Q: My girlfriend thinks it’s weird that I typically only have a bowel movement a few times a week. She believes everyone should have a bowel movement every morning or something is wrong. Do I need to be concerned, and if I am constipated, what should I do?
Constipation is more common than many people realize because, not surprisingly, it is typically not something people discuss at parties or with friends and colleagues.
Each person has a unique bowel pattern. Typically, constipation is defined as having fewer than three bowel movements a week, hard stools, excessive straining, prolonged time spent on the toilet, a sense of incomplete evacuation and abdominal discomfort or bloating.
Constipation can last a short time or it can be chronic problem. Constipation could be a concern for you if you have bowel movements that are infrequent, and if they become uncomfortable, hard and difficult to pass. Other common symptoms of constipation include vomiting, itching, swelling, bleeding or pain around the opening of where stool passes.
Constipation has many causes often relating to one’s lifestyle. These include diets low in fiber, too much dairy, not drinking enough liquids and lack of exercise or physical activity. Changes in daily routine, pregnancy, aging, work, travel, frequent misuse of laxatives and a conscious delay in having a bowel movement also contribute to constipation.
Some medicines such as iron supplements, pain medicines, antacids, antidepressants and calcium supplements can cause constipation, too. Certain diseases can cause constipation including irritable bowel syndrome, bowel obstructions, stroke, diabetes, thyroid disease, Parkinson disease, hemorrhoids and colon cancer.
If constipation is not treated, complications may arise. Potential complications of constipation include hemorrhoids, rectal bleeding from hemorrhoids, hernias, dependency on laxatives, chronic constipation, fecal impaction, bowel obstruction or perforation.
Eating a high-fiber diet that is high in fruits (pears, raisins, apples, prunes, apricots) and vegetables (lentils, kidney beans) and other high fiber cereals and grains can help reduce constipation. Gradually increase your diet over six weeks to get at least 25 or more grams of fiber per day.
There are two types of fiber, insoluble and soluble, and they both help alleviate constipation.
Insoluble fiber, found in whole grains, cereals, apple skin, corn and carrots, may reduce your risk for certain types of cancers. Soluble fiber in oats, beans, strawberries and peas may help lower your risk for heart disease and help control blood sugar levels.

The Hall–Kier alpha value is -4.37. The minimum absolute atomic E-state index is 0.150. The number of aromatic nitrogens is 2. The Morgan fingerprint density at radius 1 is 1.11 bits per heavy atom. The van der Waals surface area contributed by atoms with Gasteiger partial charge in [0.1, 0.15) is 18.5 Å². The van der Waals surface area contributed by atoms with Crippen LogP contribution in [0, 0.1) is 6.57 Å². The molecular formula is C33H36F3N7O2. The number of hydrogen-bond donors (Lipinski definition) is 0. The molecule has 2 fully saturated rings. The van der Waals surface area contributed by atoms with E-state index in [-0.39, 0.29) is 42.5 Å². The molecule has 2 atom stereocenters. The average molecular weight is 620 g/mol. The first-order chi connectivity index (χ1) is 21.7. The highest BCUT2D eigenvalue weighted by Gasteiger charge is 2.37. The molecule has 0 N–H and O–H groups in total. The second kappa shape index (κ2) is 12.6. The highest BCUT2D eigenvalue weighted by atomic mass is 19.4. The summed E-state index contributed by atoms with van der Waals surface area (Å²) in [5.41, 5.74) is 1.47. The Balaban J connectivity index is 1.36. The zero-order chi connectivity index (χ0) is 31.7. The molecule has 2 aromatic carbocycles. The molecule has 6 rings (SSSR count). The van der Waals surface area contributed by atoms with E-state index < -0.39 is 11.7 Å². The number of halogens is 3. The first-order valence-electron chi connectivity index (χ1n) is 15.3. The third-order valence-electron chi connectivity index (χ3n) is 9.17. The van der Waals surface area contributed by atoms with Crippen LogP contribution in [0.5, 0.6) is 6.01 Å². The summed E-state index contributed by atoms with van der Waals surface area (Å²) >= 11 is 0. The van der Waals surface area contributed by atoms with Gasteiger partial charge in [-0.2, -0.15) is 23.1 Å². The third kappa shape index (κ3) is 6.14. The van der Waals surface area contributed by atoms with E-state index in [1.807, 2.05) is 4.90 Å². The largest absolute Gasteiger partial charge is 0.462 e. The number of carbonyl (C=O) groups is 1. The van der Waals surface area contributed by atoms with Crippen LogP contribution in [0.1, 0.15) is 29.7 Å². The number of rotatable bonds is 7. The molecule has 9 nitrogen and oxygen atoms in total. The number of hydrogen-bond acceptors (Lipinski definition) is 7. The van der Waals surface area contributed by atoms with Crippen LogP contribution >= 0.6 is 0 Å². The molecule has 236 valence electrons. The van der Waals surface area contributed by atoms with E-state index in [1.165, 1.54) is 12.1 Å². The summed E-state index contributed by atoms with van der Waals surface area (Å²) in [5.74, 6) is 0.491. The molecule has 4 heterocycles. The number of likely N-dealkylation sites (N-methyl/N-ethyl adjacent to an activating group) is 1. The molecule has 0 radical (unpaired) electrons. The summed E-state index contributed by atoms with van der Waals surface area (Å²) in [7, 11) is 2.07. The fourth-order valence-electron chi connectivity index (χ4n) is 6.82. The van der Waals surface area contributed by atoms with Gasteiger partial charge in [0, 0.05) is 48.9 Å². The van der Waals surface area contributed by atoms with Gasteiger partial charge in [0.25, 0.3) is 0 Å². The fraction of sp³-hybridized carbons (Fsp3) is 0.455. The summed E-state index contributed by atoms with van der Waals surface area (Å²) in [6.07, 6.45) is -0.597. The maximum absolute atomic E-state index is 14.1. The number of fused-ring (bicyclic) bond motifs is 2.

Fiber adds bulk and absorbs water to soften the stool, and this allows the stool to pass through the colon more easily. Increase your fiber intake slowly to avoid side effects such as bloating.
Be sure to drink more water as you increase your fiber intake. The average healthy adult needs at least two liters of water a day. Bulking agents such as psyllium, methylcellulose or polycarbophil should be accompanied with adequate hydration.
Stool softeners such as docusate sodium help soften the stool. Other medications known as laxatives or enemas may be needed for a short amount of time to help move the stool along.
Exercising can also help ease constipation. If you haven’t been active, gradually increase your activity level. Get some form of physical activity every day, even if it’s using the stairs instead of the elevator or walking instead of taking the bus.
If your bowel movements are not on a daily schedule, in general, this is not cause for alarm. Similarly, episodes of occasional constipation while traveling or when your diet is altered is not a major concern, unless other symptoms are present.
However, if you are often constipated and have additional symptoms, like those mentioned above, schedule an appointment with your health care provider. Unlike your friends and family, they are keenly interested in the details of your bowel movements.
Sometimes medications are needed. Constipation pared with other symptoms such as fever, weight loss, feeling weak or blood in the toilet or on the toilet paper after having a bowel movement could be a sign of a more serious problem. Based on your age and symptoms, tests may be performed including a colonoscopy, sigmoidoscopy or X-ray.
Michelle Napral is a nurse practitioner at the University of Minnesota Health Nurse Practitioners Clinic, 3rd Street & Chicago. Send questions to [email protected].